You know, reflecting back on the 1990's way, way before the series became the long-running institution it is today, the craziest thing about "South Park" is really the fact that it exists at all!
Consider: you are the executive of a cable station that's still floundering a little in finding it's voice/main selling point. These two weird dudes from Colorado want to sell you on a series based off a crude, cut-out animated Christmas card they'd created about Jesus battling Santa Claus as four foul-mouthed little kids look on. The short had gained some attention on the Internet - but remember this is in the mid-90's. That's not a pitch for an immediately popular hit television show that would last well into arguable "Jeez, that show is still on?" years, that's a string of randomly generated words!
But "South Park" debuted in 1997 and hit the ground running, becoming an instant sensation. Since not all cable companies carried Comedy Central back then, a lot of us had to watch third-generation copies of tapes provided by friends who had Comedy Central and recorded the show. And this was still my primary way of getting my "South Park" fix back in 1999, when the fantastically titled "South Park: Bigger, Longer, Uncut" debuted in theaters. As it happens, this would be the first time I'd watched the film since college.
There are parts of this movie that are very of-the-moment and that play very differently now. As with "Beavis and Butt-Head Do America", I haven't got the slightest idea what a person who isn't old enough to remember the cultural environment in which "South Park: BLU" would make of certain gags. Furthermore, the show would be utterly incomprehensible to someone not already well-versed with the series.
Overall, "South Park: BLU" plays out almost exactly like a giant-sized early-season "South Park" episode. The animation is still crude and has not been significantly souped-up for the big screen - save for a few selected scenes that relish in over the top ridiculous CGI effects. The plot has some satire of real-life as it's hook, but the story progressively gets more and more bizarre from there. There are random vocal cameos that are funny mostly because they are so strange! (This is by far the greatest movie ever made where Nick Rhodes blows up David Foley.)
Ah, but then... you have the songs.
Holy sh*t, the songs.
The songs are fantastic. They are the main reason why I liked "South Park: BLU". As it happens, Trey Parker and Matt Stone cut their teeth on the insane "Cannibal: The Musical" and have since written excellent, hilarious songs for "Team America" and "The Book Of Mormon". "South Park: BLU" is the first time they got to really show their songwriting powers in a public forum, and nearly every review from the time cites the songs as the best part of the film.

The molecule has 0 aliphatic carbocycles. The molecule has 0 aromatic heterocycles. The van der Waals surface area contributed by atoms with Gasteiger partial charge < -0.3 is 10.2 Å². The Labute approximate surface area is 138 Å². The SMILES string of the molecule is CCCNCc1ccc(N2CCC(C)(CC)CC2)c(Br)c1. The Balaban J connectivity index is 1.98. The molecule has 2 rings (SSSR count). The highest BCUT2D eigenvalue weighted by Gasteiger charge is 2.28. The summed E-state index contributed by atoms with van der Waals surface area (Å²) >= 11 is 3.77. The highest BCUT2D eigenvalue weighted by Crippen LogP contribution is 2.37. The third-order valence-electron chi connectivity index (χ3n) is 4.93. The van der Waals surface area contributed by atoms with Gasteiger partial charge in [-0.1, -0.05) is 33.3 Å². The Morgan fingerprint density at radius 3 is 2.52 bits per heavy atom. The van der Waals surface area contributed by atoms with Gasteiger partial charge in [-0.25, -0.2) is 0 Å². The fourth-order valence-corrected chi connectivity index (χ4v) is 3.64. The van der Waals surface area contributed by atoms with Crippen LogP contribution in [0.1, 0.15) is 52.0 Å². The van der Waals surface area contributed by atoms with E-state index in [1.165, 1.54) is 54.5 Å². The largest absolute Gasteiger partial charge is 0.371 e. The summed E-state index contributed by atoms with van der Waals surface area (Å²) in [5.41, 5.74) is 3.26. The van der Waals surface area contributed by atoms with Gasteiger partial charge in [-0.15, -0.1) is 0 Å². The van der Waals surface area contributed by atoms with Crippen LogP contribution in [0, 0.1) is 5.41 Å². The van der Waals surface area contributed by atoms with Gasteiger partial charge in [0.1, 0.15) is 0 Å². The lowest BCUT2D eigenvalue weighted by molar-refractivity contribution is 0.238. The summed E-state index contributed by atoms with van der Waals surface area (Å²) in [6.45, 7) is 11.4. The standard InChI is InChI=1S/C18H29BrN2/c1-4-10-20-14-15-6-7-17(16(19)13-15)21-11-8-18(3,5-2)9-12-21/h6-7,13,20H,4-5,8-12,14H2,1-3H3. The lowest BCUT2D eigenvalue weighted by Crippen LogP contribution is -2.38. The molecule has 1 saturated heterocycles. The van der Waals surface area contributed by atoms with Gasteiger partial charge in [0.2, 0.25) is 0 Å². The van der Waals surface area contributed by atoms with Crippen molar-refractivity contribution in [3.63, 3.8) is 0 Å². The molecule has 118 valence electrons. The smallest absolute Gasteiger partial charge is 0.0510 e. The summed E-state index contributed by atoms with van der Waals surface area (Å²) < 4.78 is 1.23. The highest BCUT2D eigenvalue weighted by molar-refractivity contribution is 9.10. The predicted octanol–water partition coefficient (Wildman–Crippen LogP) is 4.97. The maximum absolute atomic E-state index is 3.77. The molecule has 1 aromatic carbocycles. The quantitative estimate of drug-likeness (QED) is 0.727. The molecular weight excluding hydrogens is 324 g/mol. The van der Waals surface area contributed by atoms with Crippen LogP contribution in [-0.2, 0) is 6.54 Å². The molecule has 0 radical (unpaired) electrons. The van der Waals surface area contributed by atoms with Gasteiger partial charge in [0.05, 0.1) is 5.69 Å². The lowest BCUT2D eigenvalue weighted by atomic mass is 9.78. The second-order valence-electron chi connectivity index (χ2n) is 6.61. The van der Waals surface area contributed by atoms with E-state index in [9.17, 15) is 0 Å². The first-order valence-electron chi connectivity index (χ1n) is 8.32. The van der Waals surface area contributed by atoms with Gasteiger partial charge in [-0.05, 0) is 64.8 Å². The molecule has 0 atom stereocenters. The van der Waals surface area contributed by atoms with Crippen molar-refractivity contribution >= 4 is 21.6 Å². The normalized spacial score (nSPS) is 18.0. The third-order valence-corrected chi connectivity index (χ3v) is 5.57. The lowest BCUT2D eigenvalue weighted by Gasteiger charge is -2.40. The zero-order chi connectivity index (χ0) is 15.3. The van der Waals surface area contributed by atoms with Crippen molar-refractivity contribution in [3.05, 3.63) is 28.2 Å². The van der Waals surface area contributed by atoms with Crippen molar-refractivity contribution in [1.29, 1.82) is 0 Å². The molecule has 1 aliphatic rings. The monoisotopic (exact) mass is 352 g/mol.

Now having mentioned those songs, I will say that the best way to experience them by far is in the context of the film and that this is not a film for everyone. And I say that because there still exist people who can not get over the fact that animation is not always for children. These people make me very upset, but I'd figure I'd give them fair warning as they will probably have a conniption fit by the second verse of the second big musical number.
Every so often, some wag will write something with the
phrase, "The MUSICAL is BACK!!!" This is in spite of the fact that
movie musicals never really went anywhere. Just ask anybody who grew up
with the Bronze Age Disney movies. And having said this, as someone
who grew up with the Bronze Age Disney musicals, I can state that the songs in "South
Park: Bigger, Longer, Uncut" are every bit as good as those in "Beauty and the
Beast". Yeah, really!
Next up, we head a little ways into the 2000's with two bizarre live-action/animation combo films.
A Note: For a few days I will not be able to access my email,
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(It's cute how I act like this series of reviews has been popular at
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Sketch of the Day!
Truly the most wise of Earthlings.